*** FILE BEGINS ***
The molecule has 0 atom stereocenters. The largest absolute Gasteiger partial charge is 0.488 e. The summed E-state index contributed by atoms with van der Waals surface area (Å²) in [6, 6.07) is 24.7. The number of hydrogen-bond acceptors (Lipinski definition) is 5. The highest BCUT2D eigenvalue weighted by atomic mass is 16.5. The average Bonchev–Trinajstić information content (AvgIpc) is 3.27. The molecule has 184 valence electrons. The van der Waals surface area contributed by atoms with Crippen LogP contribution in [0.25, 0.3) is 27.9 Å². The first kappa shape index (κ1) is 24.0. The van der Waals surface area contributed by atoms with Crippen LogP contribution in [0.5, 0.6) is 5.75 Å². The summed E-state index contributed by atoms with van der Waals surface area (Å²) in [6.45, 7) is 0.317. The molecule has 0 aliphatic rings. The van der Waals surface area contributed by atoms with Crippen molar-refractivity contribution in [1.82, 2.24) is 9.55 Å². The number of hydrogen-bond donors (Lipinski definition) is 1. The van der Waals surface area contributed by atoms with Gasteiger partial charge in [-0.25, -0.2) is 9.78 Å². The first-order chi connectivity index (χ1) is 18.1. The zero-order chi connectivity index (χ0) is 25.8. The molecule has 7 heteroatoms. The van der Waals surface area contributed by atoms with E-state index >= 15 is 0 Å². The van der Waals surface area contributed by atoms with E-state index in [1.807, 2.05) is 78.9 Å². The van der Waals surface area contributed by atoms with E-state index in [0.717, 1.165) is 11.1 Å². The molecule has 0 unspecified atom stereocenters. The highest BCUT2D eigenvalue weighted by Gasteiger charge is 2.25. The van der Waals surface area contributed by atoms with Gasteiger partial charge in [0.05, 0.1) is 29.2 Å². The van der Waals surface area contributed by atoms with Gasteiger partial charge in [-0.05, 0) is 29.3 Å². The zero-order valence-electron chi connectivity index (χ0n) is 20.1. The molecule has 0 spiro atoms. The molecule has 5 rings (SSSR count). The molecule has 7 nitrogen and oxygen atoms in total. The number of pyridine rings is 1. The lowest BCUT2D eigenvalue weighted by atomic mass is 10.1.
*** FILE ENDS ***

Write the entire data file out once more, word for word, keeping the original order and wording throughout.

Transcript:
The molecule has 0 atom stereocenters. The largest absolute Gasteiger partial charge is 0.488 e. The summed E-state index contributed by atoms with van der Waals surface area (Å²) in [6, 6.07) is 24.7. The number of hydrogen-bond acceptors (Lipinski definition) is 5. The highest BCUT2D eigenvalue weighted by atomic mass is 16.5. The average Bonchev–Trinajstić information content (AvgIpc) is 3.27. The molecule has 184 valence electrons. The van der Waals surface area contributed by atoms with Crippen LogP contribution in [0.25, 0.3) is 27.9 Å². The first kappa shape index (κ1) is 24.0. The van der Waals surface area contributed by atoms with Crippen LogP contribution in [0.5, 0.6) is 5.75 Å². The summed E-state index contributed by atoms with van der Waals surface area (Å²) in [6.45, 7) is 0.317. The molecule has 0 aliphatic rings. The van der Waals surface area contributed by atoms with Crippen molar-refractivity contribution in [1.82, 2.24) is 9.55 Å². The number of hydrogen-bond donors (Lipinski definition) is 1. The van der Waals surface area contributed by atoms with Gasteiger partial charge in [-0.25, -0.2) is 9.78 Å². The first-order chi connectivity index (χ1) is 18.1. The zero-order chi connectivity index (χ0) is 25.8. The molecule has 7 heteroatoms. The van der Waals surface area contributed by atoms with E-state index >= 15 is 0 Å². The van der Waals surface area contributed by atoms with E-state index in [1.807, 2.05) is 78.9 Å². The van der Waals surface area contributed by atoms with E-state index in [0.717, 1.165) is 11.1 Å². The molecule has 0 unspecified atom stereocenters. The highest BCUT2D eigenvalue weighted by Gasteiger charge is 2.25. The van der Waals surface area contributed by atoms with Gasteiger partial charge in [0.05, 0.1) is 29.2 Å². The van der Waals surface area contributed by atoms with Gasteiger partial charge in [-0.05, 0) is 29.3 Å². The zero-order valence-electron chi connectivity index (χ0n) is 20.1. The molecule has 0 spiro atoms. The molecule has 5 rings (SSSR count). The molecule has 7 nitrogen and oxygen atoms in total. The number of pyridine rings is 1. The lowest BCUT2D eigenvalue weighted by atomic mass is 10.1.